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Speed alone can't save the cheetah

About 10,000 roam the wilds of Africa. Conservation programs are coordinating efforts to boost that number.

Raised by humans: Brian Jones of Cheetah Conservation Botswana pets Duma, one of two cats that the group uses to teach people there about the animal.

Stephanie Hanes

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Duma does not run when Brian Jones opens the gate. Rather, he ambles lazily, casting a bored glance at his sister, Letoatse.

Typical cat.

"Hi, Duma!" Mr. Jones coos, and Duma pads a little closer – although never making eye contact – and stretches, plopping down next to a thorn tree. Jones scratches him behind one tan ear, and Duma purrs.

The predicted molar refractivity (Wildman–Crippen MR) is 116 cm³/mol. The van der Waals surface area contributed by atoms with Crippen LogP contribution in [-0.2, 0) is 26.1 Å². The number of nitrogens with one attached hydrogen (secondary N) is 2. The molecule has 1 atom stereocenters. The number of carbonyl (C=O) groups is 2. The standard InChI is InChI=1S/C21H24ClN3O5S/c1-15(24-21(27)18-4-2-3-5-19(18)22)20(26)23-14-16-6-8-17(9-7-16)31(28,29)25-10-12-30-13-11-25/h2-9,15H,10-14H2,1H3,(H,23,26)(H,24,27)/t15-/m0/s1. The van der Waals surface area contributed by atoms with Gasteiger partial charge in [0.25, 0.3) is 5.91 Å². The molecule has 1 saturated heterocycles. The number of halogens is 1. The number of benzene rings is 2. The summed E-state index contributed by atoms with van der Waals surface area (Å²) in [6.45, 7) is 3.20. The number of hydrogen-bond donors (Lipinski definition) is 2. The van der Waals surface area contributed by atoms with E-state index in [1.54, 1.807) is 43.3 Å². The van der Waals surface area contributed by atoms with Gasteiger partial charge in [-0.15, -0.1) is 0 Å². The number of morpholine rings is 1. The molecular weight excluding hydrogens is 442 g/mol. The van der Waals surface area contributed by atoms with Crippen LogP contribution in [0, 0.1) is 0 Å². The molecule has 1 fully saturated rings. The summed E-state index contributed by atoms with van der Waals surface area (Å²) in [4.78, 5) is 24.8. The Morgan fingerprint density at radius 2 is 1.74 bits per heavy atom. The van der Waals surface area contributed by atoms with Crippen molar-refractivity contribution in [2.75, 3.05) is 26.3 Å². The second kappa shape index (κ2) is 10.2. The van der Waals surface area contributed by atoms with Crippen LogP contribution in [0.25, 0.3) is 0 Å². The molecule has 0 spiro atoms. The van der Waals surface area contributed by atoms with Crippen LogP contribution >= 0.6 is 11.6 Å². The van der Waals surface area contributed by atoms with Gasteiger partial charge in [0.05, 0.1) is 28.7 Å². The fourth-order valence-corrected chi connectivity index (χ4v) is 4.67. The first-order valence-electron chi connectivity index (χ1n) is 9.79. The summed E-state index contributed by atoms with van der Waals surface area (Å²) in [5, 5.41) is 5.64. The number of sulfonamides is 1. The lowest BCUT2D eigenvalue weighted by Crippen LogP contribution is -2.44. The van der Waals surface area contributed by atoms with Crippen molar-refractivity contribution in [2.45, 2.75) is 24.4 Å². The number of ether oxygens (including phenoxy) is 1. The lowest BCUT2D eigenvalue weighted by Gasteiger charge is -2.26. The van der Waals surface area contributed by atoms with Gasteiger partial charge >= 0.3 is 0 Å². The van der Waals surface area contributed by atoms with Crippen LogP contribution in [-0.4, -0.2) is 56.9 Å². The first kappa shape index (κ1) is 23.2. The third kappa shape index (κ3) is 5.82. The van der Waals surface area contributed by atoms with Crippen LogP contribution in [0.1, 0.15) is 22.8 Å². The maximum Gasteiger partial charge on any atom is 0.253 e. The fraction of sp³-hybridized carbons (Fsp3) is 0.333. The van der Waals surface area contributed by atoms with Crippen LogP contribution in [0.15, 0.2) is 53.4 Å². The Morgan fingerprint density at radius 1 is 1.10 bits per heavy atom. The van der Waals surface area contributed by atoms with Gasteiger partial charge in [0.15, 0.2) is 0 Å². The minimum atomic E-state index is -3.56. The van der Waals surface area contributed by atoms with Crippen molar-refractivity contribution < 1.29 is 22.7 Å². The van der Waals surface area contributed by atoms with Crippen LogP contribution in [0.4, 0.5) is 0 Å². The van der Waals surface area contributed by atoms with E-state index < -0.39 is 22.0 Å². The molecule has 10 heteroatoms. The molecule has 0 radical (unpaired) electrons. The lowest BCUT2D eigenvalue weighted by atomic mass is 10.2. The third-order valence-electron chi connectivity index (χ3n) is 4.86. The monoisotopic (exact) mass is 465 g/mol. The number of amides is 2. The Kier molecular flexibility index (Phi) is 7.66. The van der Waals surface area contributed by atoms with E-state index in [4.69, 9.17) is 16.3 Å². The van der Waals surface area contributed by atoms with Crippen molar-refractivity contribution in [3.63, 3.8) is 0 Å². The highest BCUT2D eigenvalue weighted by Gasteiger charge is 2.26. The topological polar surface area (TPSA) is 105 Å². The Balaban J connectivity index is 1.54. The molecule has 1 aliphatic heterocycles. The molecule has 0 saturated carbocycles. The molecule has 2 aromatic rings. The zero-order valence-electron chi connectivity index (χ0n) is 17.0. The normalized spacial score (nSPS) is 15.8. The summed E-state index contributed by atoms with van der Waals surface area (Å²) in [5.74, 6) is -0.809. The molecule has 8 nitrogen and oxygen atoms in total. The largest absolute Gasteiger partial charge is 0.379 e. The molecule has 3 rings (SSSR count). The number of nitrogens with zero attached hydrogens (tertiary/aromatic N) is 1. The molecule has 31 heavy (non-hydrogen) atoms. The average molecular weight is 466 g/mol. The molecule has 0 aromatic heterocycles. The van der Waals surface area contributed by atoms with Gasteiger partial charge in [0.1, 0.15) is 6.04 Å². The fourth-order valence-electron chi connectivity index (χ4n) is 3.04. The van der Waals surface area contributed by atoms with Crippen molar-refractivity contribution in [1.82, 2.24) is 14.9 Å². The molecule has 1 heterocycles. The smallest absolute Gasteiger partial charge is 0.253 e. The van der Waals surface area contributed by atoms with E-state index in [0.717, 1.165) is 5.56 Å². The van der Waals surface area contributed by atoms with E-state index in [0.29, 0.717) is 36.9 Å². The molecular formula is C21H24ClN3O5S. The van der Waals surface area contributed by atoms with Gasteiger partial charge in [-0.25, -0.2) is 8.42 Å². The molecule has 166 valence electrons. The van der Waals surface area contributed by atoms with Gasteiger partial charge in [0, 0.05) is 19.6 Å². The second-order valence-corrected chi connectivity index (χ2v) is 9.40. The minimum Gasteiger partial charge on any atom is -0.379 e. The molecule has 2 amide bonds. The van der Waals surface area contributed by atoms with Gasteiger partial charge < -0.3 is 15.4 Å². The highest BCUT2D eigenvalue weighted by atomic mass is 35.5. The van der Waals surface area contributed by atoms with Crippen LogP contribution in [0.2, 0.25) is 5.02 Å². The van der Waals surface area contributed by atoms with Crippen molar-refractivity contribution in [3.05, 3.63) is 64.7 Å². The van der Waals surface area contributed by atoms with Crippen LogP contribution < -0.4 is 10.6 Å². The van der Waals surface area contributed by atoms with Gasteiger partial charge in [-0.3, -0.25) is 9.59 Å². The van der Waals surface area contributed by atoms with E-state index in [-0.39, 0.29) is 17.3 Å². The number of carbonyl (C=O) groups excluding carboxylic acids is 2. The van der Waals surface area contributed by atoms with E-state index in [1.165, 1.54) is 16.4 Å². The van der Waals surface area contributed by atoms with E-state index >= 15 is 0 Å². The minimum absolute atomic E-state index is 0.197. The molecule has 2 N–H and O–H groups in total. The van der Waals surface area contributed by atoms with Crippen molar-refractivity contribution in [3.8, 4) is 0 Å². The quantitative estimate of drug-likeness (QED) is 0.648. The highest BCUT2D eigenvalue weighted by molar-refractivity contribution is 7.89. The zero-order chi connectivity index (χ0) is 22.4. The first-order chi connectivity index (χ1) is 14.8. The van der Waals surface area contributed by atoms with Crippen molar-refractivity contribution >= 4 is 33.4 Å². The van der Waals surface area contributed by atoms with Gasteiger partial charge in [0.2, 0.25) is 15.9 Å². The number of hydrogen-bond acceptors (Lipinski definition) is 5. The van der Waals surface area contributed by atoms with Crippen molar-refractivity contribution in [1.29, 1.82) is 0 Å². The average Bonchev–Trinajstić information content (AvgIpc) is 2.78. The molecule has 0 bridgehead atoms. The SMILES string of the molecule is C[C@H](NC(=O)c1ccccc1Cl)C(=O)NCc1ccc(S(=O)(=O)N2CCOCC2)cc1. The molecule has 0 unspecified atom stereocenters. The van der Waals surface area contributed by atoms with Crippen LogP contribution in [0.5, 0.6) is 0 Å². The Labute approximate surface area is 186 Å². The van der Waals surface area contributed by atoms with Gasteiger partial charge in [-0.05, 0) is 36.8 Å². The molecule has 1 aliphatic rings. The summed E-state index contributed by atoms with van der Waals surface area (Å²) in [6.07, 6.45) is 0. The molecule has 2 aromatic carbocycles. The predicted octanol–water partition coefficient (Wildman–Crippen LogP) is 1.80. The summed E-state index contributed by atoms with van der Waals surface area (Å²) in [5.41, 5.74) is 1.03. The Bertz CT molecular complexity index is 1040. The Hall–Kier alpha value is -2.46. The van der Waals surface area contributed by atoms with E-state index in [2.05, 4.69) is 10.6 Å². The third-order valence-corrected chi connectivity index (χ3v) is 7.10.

"You can pet him," Jones says. "But we don't let kids go in here. He seems to take an overactive interest in young people."

Typical cheetah.

This, in fact, is one of the key lessons Duma and Letoatse can impart from this acres-wide enclosure in Botswana's Mokolodi Nature Reserve, says Jones: Cheetahs, some of the world's most endangered cats, are going to act like the predators they are. But if humans understand that, and respond accordingly, there doesn't have to be conflict.

"A lot of people consider the cheetah a pest," says Jones, a long-term volunteer with the Cheetah Conservation Botswana program, a four-year-old group formed to help the beleaguered species. "If a village loses livestock, and they see a cheetah, they'll kill it. We're trying to change the mind-set."

Many environmentalists say cheetahs, the oldest of Africa's big cats and the fastest land mammal on earth, are in danger of extinction. The cheetah population has dropped by about 90 percent over the past century, in large part because of habitat destruction and conflict with farmers, who say they shoot the cats to protect their livestock. Today, some 10,000 cheetahs live in Africa – about half in Botswana and Namibia. A handful also live in Iran.

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